On 12 August, thousands of Apprentice Boys prepared to march through a Derry seething with anxiety and discontent. As the march passed the Bogside, it was greeted by jeering and stone throwing. The police, backed by loyalists, tried to force the protesters back.

Unlike during previous incursions, Bogsiders were ready. Existing barricades were strengthened and new ones erected. Stockpiles of petrol bombs and stones were brought forward.

Over three days and two nights of fighting, the Bogside held the barricades. The area had effectively seceded from British rule.

On 14 August, the Bogsiders pushed an exhausted police back towards the city centre. At the same time, B Specials could be seen mobilising behind police lines.

At 4.00pm on 14 August, as Derry prepared for confrontation between the Bogside and the B Specials, soldiers of the Prince of Wales Regiment were deployed around the area. Their initial guarded welcome would not last for long.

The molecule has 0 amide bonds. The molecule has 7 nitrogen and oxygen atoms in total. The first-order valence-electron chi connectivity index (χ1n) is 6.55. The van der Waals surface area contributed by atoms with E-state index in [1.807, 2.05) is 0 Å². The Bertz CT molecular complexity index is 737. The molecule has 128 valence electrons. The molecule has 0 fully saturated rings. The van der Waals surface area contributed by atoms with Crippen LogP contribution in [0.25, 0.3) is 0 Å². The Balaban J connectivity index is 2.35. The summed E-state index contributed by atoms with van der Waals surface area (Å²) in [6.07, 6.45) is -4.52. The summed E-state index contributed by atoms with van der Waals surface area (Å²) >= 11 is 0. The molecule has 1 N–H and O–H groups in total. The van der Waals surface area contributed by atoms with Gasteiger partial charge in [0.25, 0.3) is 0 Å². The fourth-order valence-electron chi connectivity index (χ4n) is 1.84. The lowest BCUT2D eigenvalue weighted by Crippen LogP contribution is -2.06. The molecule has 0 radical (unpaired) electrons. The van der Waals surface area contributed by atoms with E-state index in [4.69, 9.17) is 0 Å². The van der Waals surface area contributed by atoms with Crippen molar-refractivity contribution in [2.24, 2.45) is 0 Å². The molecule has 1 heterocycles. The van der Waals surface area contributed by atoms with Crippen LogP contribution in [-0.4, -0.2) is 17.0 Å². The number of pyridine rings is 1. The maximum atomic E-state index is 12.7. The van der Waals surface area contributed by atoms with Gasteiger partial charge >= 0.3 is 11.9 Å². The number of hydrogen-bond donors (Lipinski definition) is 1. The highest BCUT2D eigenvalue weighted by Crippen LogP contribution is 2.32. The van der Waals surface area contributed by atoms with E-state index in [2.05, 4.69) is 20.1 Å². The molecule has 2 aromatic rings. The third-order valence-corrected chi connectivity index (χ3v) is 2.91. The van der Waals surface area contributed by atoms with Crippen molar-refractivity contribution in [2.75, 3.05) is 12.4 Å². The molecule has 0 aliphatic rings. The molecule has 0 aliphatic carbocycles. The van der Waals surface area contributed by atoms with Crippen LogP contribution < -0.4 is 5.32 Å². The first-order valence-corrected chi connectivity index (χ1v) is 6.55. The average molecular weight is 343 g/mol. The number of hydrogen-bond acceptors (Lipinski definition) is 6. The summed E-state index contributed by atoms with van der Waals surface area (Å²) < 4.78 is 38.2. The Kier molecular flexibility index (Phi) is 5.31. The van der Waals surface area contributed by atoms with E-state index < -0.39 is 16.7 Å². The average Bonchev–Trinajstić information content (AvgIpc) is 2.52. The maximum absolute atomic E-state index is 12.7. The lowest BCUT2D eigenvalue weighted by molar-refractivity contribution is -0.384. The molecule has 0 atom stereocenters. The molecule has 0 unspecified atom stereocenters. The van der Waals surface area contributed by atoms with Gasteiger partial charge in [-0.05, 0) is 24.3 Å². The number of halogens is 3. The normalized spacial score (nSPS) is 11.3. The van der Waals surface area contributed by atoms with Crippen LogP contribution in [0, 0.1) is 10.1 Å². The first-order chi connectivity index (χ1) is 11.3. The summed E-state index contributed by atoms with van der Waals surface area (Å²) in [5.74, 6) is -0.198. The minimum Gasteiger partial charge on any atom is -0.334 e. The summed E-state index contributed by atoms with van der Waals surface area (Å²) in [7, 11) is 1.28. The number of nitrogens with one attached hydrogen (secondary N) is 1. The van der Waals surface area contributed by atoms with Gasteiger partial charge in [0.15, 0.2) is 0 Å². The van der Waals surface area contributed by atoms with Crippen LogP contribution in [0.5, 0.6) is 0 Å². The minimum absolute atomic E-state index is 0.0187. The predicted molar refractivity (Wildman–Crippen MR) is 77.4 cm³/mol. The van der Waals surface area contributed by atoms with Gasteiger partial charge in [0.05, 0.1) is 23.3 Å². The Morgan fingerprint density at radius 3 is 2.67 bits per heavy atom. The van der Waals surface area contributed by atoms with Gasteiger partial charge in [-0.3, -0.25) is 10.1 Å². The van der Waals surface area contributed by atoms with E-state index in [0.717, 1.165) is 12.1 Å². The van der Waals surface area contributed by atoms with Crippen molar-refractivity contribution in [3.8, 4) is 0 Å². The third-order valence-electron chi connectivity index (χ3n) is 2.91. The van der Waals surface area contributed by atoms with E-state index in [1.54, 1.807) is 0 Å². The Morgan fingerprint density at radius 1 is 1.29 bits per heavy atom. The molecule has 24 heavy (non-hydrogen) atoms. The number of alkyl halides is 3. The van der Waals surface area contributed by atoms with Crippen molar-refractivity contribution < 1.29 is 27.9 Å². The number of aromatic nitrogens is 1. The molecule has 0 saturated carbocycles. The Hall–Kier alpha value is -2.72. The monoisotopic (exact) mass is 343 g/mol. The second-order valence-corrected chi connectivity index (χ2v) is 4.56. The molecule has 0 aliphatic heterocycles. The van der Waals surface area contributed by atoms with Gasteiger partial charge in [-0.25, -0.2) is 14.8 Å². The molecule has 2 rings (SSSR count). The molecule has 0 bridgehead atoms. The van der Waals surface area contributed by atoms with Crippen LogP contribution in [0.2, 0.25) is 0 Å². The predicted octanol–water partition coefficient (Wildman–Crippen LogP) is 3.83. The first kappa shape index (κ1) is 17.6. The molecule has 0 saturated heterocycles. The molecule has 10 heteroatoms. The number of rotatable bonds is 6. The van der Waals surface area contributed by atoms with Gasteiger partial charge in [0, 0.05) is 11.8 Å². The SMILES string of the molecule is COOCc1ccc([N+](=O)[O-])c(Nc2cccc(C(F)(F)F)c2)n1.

• Women making provisions for Battle of the Bogside Aug 69 colour (Gilles Carron)

    12 - 14 August

    Hundreds of young defenders, with the active backing of the entire community, secured the perimeter of the area and the commanding heights of the roof of the Rossville Flats. Bricks and petrol bombs battled against batons, guns and armoured vehicles. Police fired more than 1,000 CS gas canisters into the area.

  • Freedom Fleadh 2 (Eamon Melaugh)

    Freedom Fleadh

    The appearance of British troops in Derry on 14 August was viewed as a victory over the police and unionism. Free Derry celebrated with the Freedom Fleadh, with The Dubliners, Tommy Makem and others performing on makeshift stages in the Bogside.